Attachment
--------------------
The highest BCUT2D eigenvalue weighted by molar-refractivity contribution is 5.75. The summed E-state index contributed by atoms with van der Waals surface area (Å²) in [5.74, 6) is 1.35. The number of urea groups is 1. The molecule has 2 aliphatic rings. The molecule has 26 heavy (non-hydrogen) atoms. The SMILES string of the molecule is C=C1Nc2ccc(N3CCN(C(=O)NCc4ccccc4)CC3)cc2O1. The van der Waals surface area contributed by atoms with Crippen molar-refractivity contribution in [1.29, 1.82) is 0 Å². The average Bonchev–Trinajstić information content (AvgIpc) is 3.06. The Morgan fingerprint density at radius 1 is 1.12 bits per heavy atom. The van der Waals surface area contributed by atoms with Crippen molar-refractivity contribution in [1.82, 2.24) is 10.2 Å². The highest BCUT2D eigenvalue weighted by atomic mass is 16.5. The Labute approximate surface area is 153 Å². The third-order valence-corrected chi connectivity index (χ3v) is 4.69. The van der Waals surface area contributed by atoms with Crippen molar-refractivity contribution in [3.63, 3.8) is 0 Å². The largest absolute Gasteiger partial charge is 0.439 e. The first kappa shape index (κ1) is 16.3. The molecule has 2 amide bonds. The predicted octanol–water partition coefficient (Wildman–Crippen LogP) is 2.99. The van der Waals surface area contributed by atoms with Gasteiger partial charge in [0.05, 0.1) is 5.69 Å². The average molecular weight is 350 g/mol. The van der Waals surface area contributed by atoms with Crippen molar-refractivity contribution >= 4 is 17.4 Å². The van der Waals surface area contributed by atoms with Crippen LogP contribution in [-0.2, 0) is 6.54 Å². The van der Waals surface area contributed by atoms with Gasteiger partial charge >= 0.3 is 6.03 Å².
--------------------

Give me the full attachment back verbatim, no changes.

The highest BCUT2D eigenvalue weighted by molar-refractivity contribution is 5.75. The summed E-state index contributed by atoms with van der Waals surface area (Å²) in [5.74, 6) is 1.35. The number of urea groups is 1. The molecule has 2 aliphatic rings. The molecule has 26 heavy (non-hydrogen) atoms. The SMILES string of the molecule is C=C1Nc2ccc(N3CCN(C(=O)NCc4ccccc4)CC3)cc2O1. The van der Waals surface area contributed by atoms with Crippen molar-refractivity contribution in [1.29, 1.82) is 0 Å². The average Bonchev–Trinajstić information content (AvgIpc) is 3.06. The Morgan fingerprint density at radius 1 is 1.12 bits per heavy atom. The van der Waals surface area contributed by atoms with Crippen molar-refractivity contribution in [1.82, 2.24) is 10.2 Å². The highest BCUT2D eigenvalue weighted by atomic mass is 16.5. The Labute approximate surface area is 153 Å². The third-order valence-corrected chi connectivity index (χ3v) is 4.69. The van der Waals surface area contributed by atoms with Crippen molar-refractivity contribution in [3.63, 3.8) is 0 Å². The largest absolute Gasteiger partial charge is 0.439 e. The first kappa shape index (κ1) is 16.3. The molecule has 2 amide bonds. The predicted octanol–water partition coefficient (Wildman–Crippen LogP) is 2.99. The van der Waals surface area contributed by atoms with Gasteiger partial charge in [0.05, 0.1) is 5.69 Å². The average molecular weight is 350 g/mol. The van der Waals surface area contributed by atoms with Crippen molar-refractivity contribution >= 4 is 17.4 Å². The van der Waals surface area contributed by atoms with Crippen LogP contribution in [-0.2, 0) is 6.54 Å². The van der Waals surface area contributed by atoms with Gasteiger partial charge >= 0.3 is 6.03 Å².